Give me an example of somebody who is recovering. Do you mean that sometimes there are gifts presented to you and you don’t even know that they’re there?
You are going to miss it because recovery is singular. Meaning, “I have a cold. Feed me chicken noodle soup. I don’t feel good. I can’t go to school.” When somebody is in the recovery zone, usually it’s singular. When you’re happy, we go plural. It’s like, “I’m with my girl.” That’s plural. When you’re in the recovery zone, we usually go singular. When we’re in the discovery zone, we usually go plural. We want to share.
I know you talk a lot about the miracle mindset, which I want to talk to you about, but is it like when you’re in that recovery zone if you can change your thoughts in a way where you’re in the discovery zone, do you force? It’s hard.
I’m going to make this super simple with you because you have an amazing child. If your child got injured and they came home. Their finger was bleeding and they go, “I’m in pain.” “Let me see what you’re in pain.” You’ve now found where the pain is. It’s on the finger. We isolate the problem and we work on that. It’s the same thing in our lives as adults. Most people start thinking about everything is wrong. No, it’s not. Let’s isolate the problem. Is it physical? Is it mental or clarity of mind? Is it in your relationship? Is it in your job? Is it in your finances? Is it in your health? Then we can go from there. Fix the cut in the child, but also play. Realize that life is still good. That’s what we have to do even as adults.
Focus on that.
Go through your recovery zone. If you were to get a cut, it’ll bleed, bleeding stops, you get a scab, you might get a scar and hopefully, the scar goes away. There’s a process. It’s the same thing in the recovery that anybody is going through this reading. Pay attention to the discovery because you’re living in a time that you prayed for a long time ago. The moments that you are having and I’m having in life are the things you dreamt about what happened when you were in Canada.
I also see you differently than you see yourself and you see me differently than I see myself because we all have blind spots. When I know your story, how you were having to be Miss Canada and then that would lead to boom, boom, boom, I think you’ve been good-hearted and life evolved for you and took you to many amazing places. If you were to get caught up in your recovery, you would have missed much of that discovery.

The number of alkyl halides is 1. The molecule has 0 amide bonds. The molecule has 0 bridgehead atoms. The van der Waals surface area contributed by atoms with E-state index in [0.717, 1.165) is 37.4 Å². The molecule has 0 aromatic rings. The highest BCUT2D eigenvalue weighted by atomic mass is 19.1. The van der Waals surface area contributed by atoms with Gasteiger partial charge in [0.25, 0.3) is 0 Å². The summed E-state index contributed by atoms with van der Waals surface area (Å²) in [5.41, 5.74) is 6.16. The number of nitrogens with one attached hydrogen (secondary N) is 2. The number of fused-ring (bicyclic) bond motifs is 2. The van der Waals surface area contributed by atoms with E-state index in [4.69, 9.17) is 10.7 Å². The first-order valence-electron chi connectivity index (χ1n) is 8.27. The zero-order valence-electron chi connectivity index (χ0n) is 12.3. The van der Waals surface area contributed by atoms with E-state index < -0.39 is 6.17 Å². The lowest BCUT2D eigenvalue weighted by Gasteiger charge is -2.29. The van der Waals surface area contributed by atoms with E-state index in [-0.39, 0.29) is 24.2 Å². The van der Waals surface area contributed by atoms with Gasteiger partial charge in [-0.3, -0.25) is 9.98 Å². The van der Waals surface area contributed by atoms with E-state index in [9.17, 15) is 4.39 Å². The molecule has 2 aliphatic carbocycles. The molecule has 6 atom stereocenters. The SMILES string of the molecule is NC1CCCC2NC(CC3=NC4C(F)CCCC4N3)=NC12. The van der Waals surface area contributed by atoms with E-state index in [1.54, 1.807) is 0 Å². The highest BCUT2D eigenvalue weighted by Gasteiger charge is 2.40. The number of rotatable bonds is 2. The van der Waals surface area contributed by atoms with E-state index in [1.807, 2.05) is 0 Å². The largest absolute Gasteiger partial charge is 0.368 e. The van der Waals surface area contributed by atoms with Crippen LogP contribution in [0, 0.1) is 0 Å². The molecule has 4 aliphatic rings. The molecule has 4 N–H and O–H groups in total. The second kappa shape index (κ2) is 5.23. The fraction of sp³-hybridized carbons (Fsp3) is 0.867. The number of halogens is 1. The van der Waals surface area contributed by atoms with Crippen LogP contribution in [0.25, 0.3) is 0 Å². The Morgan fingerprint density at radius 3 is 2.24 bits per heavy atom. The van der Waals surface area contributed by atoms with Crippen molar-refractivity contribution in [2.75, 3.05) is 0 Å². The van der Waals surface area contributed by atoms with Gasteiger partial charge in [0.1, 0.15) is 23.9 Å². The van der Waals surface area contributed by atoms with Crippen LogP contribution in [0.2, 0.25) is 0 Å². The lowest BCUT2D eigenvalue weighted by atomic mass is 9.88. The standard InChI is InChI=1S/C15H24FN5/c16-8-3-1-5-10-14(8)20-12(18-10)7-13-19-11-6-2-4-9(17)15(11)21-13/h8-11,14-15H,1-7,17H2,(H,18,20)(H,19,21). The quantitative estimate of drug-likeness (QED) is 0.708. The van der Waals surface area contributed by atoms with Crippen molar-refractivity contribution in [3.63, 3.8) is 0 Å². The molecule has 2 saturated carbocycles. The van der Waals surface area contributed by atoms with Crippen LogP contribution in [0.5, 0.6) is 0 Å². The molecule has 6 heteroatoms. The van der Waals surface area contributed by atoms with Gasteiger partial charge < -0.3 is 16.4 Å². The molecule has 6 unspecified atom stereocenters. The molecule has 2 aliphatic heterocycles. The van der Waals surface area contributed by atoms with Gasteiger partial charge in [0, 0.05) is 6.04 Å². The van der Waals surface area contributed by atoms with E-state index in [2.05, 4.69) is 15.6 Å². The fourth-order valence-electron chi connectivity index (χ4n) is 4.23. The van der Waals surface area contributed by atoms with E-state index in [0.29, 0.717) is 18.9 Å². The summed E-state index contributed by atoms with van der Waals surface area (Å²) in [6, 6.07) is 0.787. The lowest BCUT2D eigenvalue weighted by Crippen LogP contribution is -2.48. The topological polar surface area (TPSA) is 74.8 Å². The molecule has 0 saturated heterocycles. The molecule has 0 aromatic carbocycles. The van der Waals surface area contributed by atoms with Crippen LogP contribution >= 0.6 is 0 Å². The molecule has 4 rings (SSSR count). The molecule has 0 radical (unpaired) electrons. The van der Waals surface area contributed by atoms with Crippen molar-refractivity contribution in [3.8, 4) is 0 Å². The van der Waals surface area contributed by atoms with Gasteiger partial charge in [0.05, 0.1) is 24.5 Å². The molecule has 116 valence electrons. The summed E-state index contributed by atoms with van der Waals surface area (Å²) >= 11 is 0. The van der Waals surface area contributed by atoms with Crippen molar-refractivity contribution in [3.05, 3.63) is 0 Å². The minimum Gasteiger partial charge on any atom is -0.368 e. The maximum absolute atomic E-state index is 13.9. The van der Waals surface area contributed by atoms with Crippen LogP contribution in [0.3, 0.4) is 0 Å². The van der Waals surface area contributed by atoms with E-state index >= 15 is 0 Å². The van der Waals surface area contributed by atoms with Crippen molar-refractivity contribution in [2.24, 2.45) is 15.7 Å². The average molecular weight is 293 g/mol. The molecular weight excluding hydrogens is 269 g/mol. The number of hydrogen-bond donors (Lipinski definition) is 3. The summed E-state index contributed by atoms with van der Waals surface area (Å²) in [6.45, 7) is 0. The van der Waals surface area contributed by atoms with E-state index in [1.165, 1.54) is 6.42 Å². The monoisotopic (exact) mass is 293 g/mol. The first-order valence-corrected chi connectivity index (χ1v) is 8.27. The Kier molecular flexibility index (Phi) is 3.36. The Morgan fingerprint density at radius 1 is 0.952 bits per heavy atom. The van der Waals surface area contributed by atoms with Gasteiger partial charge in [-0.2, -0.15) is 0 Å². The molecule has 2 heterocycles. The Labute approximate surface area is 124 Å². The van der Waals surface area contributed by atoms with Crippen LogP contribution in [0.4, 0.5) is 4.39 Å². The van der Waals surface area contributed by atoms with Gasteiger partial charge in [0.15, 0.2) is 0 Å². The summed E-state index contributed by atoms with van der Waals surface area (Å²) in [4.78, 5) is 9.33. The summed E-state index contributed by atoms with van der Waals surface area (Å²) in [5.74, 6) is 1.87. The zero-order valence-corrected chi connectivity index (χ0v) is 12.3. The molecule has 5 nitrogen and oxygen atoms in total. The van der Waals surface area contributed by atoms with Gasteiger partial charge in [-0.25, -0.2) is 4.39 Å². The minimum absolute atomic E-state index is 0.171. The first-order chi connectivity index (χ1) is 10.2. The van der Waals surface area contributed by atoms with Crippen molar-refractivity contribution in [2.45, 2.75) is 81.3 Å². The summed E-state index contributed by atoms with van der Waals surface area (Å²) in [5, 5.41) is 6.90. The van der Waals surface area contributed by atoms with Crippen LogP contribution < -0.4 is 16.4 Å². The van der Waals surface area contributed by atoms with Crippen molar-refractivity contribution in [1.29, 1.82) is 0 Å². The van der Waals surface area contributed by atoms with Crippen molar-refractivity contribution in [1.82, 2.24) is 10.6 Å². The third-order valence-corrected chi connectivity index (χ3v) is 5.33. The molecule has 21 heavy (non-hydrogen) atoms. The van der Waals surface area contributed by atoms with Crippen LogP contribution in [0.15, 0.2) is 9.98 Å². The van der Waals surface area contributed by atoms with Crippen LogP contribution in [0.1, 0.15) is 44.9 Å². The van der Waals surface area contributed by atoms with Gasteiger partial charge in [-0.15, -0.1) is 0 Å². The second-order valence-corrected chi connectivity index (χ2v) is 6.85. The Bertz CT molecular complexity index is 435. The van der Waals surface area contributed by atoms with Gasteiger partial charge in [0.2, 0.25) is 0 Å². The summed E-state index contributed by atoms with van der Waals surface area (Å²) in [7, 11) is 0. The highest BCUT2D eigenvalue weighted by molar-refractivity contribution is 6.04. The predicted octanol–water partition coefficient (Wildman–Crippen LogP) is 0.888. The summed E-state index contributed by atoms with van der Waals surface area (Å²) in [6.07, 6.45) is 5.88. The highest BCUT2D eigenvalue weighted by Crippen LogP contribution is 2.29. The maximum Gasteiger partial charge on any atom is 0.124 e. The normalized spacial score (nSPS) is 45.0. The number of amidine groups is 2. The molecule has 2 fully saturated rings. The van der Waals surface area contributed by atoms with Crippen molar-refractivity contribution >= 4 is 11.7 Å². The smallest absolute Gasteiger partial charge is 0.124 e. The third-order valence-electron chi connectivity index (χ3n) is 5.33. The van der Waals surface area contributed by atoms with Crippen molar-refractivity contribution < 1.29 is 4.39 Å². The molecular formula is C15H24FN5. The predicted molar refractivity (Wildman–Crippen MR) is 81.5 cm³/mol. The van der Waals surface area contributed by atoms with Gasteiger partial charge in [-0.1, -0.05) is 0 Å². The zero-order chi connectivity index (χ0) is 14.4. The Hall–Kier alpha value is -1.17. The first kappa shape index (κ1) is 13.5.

Let’s talk about the miracle mindset because it was on this same theme.
The miracle mindset is a must because you’re going to have a mindset of something. A mindset, this is your mind and you’re going to set it on something. You remember the days of the big, old satellite dishes that you’d see everywhere. You used to see it a lot on people’s houses even in poor neighborhoods. Wherever you would shift that satellite dish, that’s what you would pick up. To me, the miracle mindset is not shifting your satellite dish on the negative things in your life, all the wrongs or how there are many haters. One thing you’ll never hear coming out of my mouth is, “There are haters out there.”
What are we even talking about? I don’t think that way. The miracle mindset is having a supernatural, magical, extraordinary mindset that you feel your mind and your spirit with goodness that comes out of your pores, no matter what’s going on in your life. I do this prayer meditation thing every day. I’ve already read all these positive affirmations. I’ve already meditated and prayed. I have filled myself full of a certain mindset that I promise you that no matter what happens through the day, I’m going to handle it. It’s a mindset. You travel and I travel. You even had a travel show and on that travel show, were there ever delays in your flights?
All the time.
If you don’t have the right mindset, you’re going to go, “This is the last thing I need.”
I was like that at all.
I’m thinking, “It’s going to work out.” I can now call people. I could return calls. I could read this book that I’m reading. I’m going to go hide in the lounge.
It’s seldom when we freak out, there’s something on the other end of that. You weren’t going to be late for something and even if you were at up working out, don’t get caught up.
The miracle mindset I say is your VIP pass to anywhere. I honestly believe that my mindset is one of the things that takes me to all these places that blow me away. I am living way over my head.
You’re enjoying it because I know that there’s also talk about the science behind it too.
There are people that don’t even have faith in God and they’re healed of cancer because of their mindset.
They’re healing their own body.
They see themselves getting better. They see themselves out of a situation. I’m individualization and I see myself in certain places and then when it manifests, it’s almost déjà vu. I saw myself as one of Oprah’s great friends but I saw that that was going to happen. I would watch her on TV and I go, “That’s funny. I can’t wait to talk to her about that.” I had never even met her.